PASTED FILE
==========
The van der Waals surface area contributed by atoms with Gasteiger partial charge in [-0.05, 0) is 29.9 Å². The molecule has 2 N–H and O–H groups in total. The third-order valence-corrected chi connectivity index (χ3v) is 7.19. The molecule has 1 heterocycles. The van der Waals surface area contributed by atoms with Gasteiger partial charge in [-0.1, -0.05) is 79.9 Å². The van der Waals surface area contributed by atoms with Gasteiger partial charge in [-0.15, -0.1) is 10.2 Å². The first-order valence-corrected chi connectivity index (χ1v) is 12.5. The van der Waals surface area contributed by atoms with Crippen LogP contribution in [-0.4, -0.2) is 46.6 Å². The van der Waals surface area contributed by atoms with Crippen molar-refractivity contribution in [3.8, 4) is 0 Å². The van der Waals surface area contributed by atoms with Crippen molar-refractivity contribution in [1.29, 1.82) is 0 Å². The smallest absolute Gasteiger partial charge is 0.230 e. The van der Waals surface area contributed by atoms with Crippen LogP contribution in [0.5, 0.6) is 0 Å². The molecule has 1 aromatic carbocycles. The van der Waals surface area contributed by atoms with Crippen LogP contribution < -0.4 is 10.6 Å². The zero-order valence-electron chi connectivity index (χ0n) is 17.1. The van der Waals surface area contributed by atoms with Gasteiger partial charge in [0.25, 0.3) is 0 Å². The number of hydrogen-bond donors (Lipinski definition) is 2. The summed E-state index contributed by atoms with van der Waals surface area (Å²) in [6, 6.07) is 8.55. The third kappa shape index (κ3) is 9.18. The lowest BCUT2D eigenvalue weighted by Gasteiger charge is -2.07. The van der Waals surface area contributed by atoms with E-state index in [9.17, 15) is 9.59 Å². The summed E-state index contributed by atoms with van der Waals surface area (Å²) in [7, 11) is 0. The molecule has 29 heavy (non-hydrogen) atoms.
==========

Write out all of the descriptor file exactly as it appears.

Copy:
The van der Waals surface area contributed by atoms with Gasteiger partial charge in [-0.05, 0) is 29.9 Å². The molecule has 2 N–H and O–H groups in total. The third-order valence-corrected chi connectivity index (χ3v) is 7.19. The molecule has 1 heterocycles. The van der Waals surface area contributed by atoms with Gasteiger partial charge in [-0.1, -0.05) is 79.9 Å². The van der Waals surface area contributed by atoms with Gasteiger partial charge in [-0.15, -0.1) is 10.2 Å². The first-order valence-corrected chi connectivity index (χ1v) is 12.5. The van der Waals surface area contributed by atoms with Crippen LogP contribution in [-0.4, -0.2) is 46.6 Å². The van der Waals surface area contributed by atoms with Crippen molar-refractivity contribution in [3.8, 4) is 0 Å². The van der Waals surface area contributed by atoms with Crippen molar-refractivity contribution in [1.29, 1.82) is 0 Å². The smallest absolute Gasteiger partial charge is 0.230 e. The van der Waals surface area contributed by atoms with Crippen LogP contribution in [0.5, 0.6) is 0 Å². The molecule has 1 aromatic carbocycles. The van der Waals surface area contributed by atoms with Crippen LogP contribution < -0.4 is 10.6 Å². The zero-order valence-electron chi connectivity index (χ0n) is 17.1. The van der Waals surface area contributed by atoms with Gasteiger partial charge in [0.25, 0.3) is 0 Å². The number of hydrogen-bond donors (Lipinski definition) is 2. The summed E-state index contributed by atoms with van der Waals surface area (Å²) in [6, 6.07) is 8.55. The third kappa shape index (κ3) is 9.18. The lowest BCUT2D eigenvalue weighted by Gasteiger charge is -2.07. The van der Waals surface area contributed by atoms with E-state index in [9.17, 15) is 9.59 Å². The summed E-state index contributed by atoms with van der Waals surface area (Å²) in [7, 11) is 0. The molecule has 29 heavy (non-hydrogen) atoms.